The map having been thoroughly examined, Mr. Sergius deemed it best that they should follow, at first, the coast line of the bay, so as to avoid the many channel-mouths of the Lena. Alihough the waters were still frozen, it would have been unwise to venture in such a maze. A chaos of huge blocks had been accumulated there by winter, and picturesque as were the veritable icebergs with which they were overtopped, they would have been none the less difficult to journey through.

Beyond the bay, on the contrary, lay the boundless steppe, hardly relieved here and there by the merest rise on its surface; here, the journey would be accomplished with ease.

No doubt of it, Ortik and Kirschef must have been frequently through these countries before. Their companions had remarked it more than once since they had left their prison quarters. These two sailors were quite expert hands at organizing an encampment, and at constructing a good ice-hut in case of need. They knew, as well as the native fishermen along the coast, how to cause the absorption of the dampness contained in their clothing by burying them under the snow; they were never at loss to distinguish between the blocks produced by the freezing of salt water and those due to the congealing of soft water; in fine, they seemed to have on their fingers' ends all those “tips and points” familiar to Arctic travelers.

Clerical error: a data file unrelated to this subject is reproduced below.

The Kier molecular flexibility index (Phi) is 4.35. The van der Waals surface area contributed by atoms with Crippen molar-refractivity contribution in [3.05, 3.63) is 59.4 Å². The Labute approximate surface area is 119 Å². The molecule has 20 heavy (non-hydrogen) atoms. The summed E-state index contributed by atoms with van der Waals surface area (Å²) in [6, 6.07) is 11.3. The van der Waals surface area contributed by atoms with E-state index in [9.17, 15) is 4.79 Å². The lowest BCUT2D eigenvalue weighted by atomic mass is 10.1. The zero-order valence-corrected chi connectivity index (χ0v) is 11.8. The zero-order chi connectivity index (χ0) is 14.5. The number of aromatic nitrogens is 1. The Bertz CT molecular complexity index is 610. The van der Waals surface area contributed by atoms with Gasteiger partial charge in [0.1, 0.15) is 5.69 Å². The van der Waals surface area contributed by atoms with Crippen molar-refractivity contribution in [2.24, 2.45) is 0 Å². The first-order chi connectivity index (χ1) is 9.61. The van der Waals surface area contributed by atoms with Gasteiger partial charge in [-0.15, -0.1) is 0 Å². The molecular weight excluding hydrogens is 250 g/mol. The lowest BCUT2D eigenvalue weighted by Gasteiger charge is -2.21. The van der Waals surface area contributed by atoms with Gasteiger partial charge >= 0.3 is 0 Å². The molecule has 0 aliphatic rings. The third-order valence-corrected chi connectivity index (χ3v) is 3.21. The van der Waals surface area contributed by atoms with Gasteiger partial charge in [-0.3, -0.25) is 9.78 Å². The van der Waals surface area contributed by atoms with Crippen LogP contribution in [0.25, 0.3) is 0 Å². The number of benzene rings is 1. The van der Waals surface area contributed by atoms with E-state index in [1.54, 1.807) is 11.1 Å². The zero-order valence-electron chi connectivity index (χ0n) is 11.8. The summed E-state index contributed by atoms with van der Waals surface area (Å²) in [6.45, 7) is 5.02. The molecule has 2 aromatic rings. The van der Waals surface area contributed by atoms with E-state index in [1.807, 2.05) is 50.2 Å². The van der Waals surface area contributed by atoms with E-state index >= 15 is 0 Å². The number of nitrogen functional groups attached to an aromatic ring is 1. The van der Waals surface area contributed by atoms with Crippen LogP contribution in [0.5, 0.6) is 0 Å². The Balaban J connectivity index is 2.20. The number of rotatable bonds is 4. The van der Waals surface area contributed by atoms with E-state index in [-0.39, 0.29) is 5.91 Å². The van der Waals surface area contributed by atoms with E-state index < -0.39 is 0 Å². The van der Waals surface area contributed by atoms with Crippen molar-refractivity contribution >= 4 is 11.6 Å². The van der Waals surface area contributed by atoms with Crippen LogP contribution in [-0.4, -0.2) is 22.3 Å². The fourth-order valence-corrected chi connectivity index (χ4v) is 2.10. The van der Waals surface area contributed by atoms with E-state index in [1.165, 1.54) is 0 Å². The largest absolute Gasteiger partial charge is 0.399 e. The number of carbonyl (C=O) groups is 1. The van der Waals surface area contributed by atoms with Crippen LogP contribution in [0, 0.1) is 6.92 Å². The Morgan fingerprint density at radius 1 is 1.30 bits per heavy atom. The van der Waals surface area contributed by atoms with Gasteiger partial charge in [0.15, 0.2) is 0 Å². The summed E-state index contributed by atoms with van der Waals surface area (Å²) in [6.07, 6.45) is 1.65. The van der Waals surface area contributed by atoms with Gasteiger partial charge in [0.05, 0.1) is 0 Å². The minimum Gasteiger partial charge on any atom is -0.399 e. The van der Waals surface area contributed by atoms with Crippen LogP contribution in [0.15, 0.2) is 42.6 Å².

That evening, after supper, the conversation, bearing not unnaturally on the geography of the north of Siberia, led Ortik to relate how himself and Kirschef had come through these parts.

“How is it,” asked Mr. Sergius, “that you sailors should have tramped through this country?”

“Mr. Sergius,” he replied, “two years ago, Kirschef. half a score of sailors, and myself, were at Arkhangel, waiting to get aboard some whaler, when we were hired to go to the relief of a ship that was in distress among the icebergs, north of the mouth of the Lena. Well, it is on our way from Arkhangel to this bay that we followed the northern coast of Siberia. When we reached the Seraski, we managed to set her afloat again, and we remained aboard for the fishing season. But, as I told you, she was wrecked that same season, and out of the whole crew, Kirschef and I were the only survivors. It was then we were driven by the storm on to the Liakhov Islands, where you found us.”

“And you were never in the Alaskan provinces?” inquired Kayette, who, it will be remembered, spoke and understood Russian.

“Alaska?” said Ortik. “That's a country in America, isn't it?”

“Yes,” said Mr. Sergius. “It lies in the northwest of the New World, it is Kayette's native country. Did your fishing excursions ever take you in that direction?”